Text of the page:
Feedback begins at an early age and is omnipresent throughout our lives. Feedback helps us understand more about ourselves and is important for our growth and success.
As I reflect back on the 2012 HR Florida Conference & Expo three words come to mind—Wow. Amazing. Stressful! I’m in my final year now as HR Florida’s Conference Director, and I believe because I’m in my second year I’ve got this in the bag.
HR professionals understand the critical need for development opportunities that effectively equip leaders and help to maintain a viable leadership succession pipeline for maximum organizational performance.
“If you want to build a ship, don’t drum up people together to collect wood and don’t assign them tasks and work, but rather teach them to long for the endless immensity of the sea.” ~ Antoine de Saint-Exupery
You’re in HR. So surely you’ve heard the truism that people don’t leave their companies, they leave their bosses. While there are contrarians out there that consider it fashionable to “debunk” that belief, you know better from practical experience. Nothing will disenchant and then disengage a hardwon high performer faster than working for a poor leader or manager. Someone focused on the end results of what people do versus the people who create the results. Does anyone come to mind?
Over the past two decades, we have seen our HR roles change from being primarily administrative to making strategic decisions regarding our company’s future direction. A key component of this new role is identifying and strategically aligning our talent. The importance of this responsibility cannot be stressed enough, but how do we go about finding the right people?
There’s no doubt the economy has been on a roller coaster these past few years, and it looks like that sinking-stomach feeling is here to stay for a while. While the very rich are unlikely to feel the effects in their personal lives, the rest of us have had to change our opinions about socioeconomic status and our expectations about living the American Dream. Common expectations, such as children being better off than their parents, real estate and college being good investments, and every family owning a home are being re-examined as the global economic outlook changes. This shifting and redefining will have an impact on the self-perception of the workforce for years to come.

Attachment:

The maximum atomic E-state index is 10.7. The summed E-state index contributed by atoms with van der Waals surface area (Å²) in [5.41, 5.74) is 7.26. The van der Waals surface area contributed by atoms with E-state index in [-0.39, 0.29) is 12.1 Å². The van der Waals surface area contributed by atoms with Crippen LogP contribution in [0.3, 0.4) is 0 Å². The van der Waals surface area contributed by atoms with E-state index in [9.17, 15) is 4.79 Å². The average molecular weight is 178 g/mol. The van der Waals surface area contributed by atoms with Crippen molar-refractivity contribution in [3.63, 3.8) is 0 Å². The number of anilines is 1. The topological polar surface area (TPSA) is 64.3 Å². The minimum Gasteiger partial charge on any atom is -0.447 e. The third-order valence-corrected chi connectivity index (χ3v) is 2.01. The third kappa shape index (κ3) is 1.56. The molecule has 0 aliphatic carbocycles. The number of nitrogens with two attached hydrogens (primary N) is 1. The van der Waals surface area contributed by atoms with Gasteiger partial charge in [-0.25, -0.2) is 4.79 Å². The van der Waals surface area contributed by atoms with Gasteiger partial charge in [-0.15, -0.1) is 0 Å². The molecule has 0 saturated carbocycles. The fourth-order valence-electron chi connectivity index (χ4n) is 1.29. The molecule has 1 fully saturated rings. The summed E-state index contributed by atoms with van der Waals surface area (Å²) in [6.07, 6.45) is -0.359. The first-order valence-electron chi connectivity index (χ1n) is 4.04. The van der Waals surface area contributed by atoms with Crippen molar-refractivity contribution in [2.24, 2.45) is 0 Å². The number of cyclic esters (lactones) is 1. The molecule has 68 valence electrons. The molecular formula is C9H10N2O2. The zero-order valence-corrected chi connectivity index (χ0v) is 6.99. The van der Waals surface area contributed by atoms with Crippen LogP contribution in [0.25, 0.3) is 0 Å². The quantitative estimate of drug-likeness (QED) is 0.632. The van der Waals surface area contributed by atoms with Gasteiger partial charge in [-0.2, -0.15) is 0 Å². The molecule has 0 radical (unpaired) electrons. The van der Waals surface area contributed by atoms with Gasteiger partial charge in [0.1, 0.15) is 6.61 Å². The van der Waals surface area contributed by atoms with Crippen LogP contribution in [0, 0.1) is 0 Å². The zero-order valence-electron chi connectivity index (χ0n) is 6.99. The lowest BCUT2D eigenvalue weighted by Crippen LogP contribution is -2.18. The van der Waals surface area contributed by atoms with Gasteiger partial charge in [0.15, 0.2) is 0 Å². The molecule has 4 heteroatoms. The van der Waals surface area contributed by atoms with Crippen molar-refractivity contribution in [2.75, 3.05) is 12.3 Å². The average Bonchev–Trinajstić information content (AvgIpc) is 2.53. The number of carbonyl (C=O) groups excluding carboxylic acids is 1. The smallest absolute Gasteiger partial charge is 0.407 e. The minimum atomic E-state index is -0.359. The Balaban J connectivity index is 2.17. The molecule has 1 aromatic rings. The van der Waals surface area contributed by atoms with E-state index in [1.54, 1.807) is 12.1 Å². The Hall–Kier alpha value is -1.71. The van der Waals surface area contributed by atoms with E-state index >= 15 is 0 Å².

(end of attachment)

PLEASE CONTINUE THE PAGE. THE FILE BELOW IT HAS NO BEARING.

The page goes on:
In spite of the ups and downs of the economy, the average American’s wage has steadily risen over the last half century. Coupled with that, working-age women have increasingly gained a larger share of the workforce, rising from 26% in 1940 to 59% in 20091. Though monumental achievements, we find the economic realities leave little to celebrate.
Picture Jenny, a highly sought after project manager, walking into a new company that has just recruited her away from a place where she was happy, secure, and valued. The reason she entertained the opportunity was because it is a growing company in a new market that would provide her with challenges that she wouldn’t have with her current employer.
In today’s financial environment, HR decision-makers have little margin for error with technology decisions and implementation. By following these Ten Commandments of HR Technology, you will mitigate risk and stay on the right side of the leadership table.